Credit Suisse has just reported its Q4 2017 financials and with it its full year earnings. The latest results continued to highlight a downturn for the banking industry, with the Swiss lender incurring its third straight annual loss. The major culprit was a US tax writedown, which has not exactly aligned with CEO Tidjane Thiam’s recovery plan.
The banking sector as a whole had seen an up and down 2017. The beginning of the year started off on a positive note with major lenders in the midst of cost cutting strategies, scaling efforts, and other initiatives to spur profits. These measures were largely successful, for their part, though resulted in the losses of thousands of personnel cuts.
For Credit Suisse’s part, the group had dealt with issues surrounding bonuses back in April 2017. Like other lenders, Credit Suisse had seen its fair share of job cuts and the consolidation of key units. Thiam had originally kicked off a company-wide recovery plan back in 2015, though several issues came to the forefront in 2017.
A curious decision to expand the group’s bonus pool for executives proved to be unpopular with shareholders, causing blowback and an ultimate change of course. Later in year, Credit Suisse also managed to garner a successful capital raise of CHF 4.0 billion to help fortify its financial strength to a level that was on par with its rivals.
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2018 however has been a different story. Already this year, Credit Suisse has closed the doors on one of its London offices in London’s Canary Wharf financial district. The move is more reflective of its current Brexit agenda, which is still unclear in terms of scope and costs.
The latest financials for the 2017 year also did not paint a very upbeat picture as well. Due in large part to changes in the US tax code led by the Trump administration, Credit Suisse’s 2017 profits took a serious hit.
For the third straight year, the company managed to record a yearly loss, with 2017 seeing a decline of $1.05 billion (CHF 983 million). The tax writedown in the US crippled Credit Suisse’s earnings, having amounted to $2.47 billion (CHF 2.3 billion) in 2017. Despite the loss, this figure bested street expectations, which had portended a loss of $1.18 billion (CHF 1.1 billion).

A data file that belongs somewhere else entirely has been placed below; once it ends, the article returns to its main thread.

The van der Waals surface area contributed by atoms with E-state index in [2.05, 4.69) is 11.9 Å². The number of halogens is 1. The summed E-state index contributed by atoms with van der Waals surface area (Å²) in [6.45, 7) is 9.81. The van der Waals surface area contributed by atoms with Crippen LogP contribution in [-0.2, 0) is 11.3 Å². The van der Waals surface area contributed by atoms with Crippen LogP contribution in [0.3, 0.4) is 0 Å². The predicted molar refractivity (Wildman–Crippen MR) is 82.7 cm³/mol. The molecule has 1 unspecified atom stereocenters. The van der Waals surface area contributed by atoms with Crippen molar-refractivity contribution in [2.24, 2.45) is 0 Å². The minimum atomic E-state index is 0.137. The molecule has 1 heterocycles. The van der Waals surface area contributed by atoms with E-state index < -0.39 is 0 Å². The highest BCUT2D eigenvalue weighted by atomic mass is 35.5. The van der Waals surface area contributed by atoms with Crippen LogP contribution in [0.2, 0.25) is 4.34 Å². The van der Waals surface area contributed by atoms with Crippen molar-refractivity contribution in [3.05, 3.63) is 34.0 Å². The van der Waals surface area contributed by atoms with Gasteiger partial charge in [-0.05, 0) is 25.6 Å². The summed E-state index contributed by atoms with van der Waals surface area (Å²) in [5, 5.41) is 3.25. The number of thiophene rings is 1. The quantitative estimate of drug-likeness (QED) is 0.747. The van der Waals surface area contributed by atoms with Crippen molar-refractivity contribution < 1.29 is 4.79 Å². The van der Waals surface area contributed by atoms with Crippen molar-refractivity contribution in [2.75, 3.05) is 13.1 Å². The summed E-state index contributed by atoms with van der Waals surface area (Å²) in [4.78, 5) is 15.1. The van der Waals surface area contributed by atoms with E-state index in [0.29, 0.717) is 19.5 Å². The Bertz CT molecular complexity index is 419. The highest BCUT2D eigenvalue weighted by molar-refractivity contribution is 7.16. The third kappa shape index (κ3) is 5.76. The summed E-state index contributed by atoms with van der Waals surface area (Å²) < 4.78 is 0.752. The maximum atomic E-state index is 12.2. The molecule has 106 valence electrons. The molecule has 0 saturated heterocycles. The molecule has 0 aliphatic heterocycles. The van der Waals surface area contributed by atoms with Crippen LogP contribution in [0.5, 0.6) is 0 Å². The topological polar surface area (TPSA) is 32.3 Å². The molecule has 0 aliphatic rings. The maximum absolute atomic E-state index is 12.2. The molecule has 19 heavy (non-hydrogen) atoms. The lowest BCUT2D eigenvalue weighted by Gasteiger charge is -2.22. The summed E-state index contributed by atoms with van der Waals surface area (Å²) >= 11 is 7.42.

Consequently, Credit Suisse proposed a reduced dividend due to the initial effects of the tax writedown. This was proposed at just CHF 0.25 per share, relative to CHF 0.70 per share back in 2016 – this underperformed a composite of predictions of CHF 0.28 from street analysts. Of note, the group reported that it would be “adopting a cautious short-term outlook in this period of heightened volatility.”
On a positive note, apart from the tax writedown, Credit Suisse’s segments have been performing well in 2017. Net new assets at its Wealth Management were on the rise to 37.2 billion CHF, with assets under management climbing by 13.0 percent in 2017 to a record CHF 772 billion.
Moving forward, Credit Suisse will look past its tax writedown to further stimulate its business and see increasing profits. “In the first six weeks of 2018, we have seen a significant pick-up in market volatility, which on the one hand had a positive impact on our secondary activities, and on the other hand, negatively impacted our primary calendar as clients wait for calmer markets in order to transact,” per a group statement.